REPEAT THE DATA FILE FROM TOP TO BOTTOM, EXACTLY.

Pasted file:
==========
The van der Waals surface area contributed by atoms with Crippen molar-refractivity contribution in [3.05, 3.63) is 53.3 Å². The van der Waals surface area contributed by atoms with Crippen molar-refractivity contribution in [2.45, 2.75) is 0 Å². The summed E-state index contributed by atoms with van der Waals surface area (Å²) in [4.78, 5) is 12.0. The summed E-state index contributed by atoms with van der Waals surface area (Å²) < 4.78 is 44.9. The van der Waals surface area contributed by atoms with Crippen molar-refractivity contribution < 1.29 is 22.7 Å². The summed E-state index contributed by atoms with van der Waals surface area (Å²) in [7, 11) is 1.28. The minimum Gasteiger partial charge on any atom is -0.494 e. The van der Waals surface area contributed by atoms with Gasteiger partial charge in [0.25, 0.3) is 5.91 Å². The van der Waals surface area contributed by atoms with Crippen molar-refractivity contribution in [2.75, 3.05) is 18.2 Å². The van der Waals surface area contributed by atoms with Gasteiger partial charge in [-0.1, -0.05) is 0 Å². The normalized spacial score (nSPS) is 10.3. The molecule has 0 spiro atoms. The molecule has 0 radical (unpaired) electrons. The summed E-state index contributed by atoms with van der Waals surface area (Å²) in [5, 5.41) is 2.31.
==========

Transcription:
The van der Waals surface area contributed by atoms with Crippen molar-refractivity contribution in [3.05, 3.63) is 53.3 Å². The van der Waals surface area contributed by atoms with Crippen molar-refractivity contribution in [2.45, 2.75) is 0 Å². The summed E-state index contributed by atoms with van der Waals surface area (Å²) in [4.78, 5) is 12.0. The summed E-state index contributed by atoms with van der Waals surface area (Å²) < 4.78 is 44.9. The van der Waals surface area contributed by atoms with Crippen molar-refractivity contribution < 1.29 is 22.7 Å². The summed E-state index contributed by atoms with van der Waals surface area (Å²) in [7, 11) is 1.28. The minimum Gasteiger partial charge on any atom is -0.494 e. The van der Waals surface area contributed by atoms with Gasteiger partial charge in [0.25, 0.3) is 5.91 Å². The van der Waals surface area contributed by atoms with Crippen molar-refractivity contribution in [2.75, 3.05) is 18.2 Å². The van der Waals surface area contributed by atoms with Gasteiger partial charge in [-0.1, -0.05) is 0 Å². The normalized spacial score (nSPS) is 10.3. The molecule has 0 spiro atoms. The molecule has 0 radical (unpaired) electrons. The summed E-state index contributed by atoms with van der Waals surface area (Å²) in [5, 5.41) is 2.31.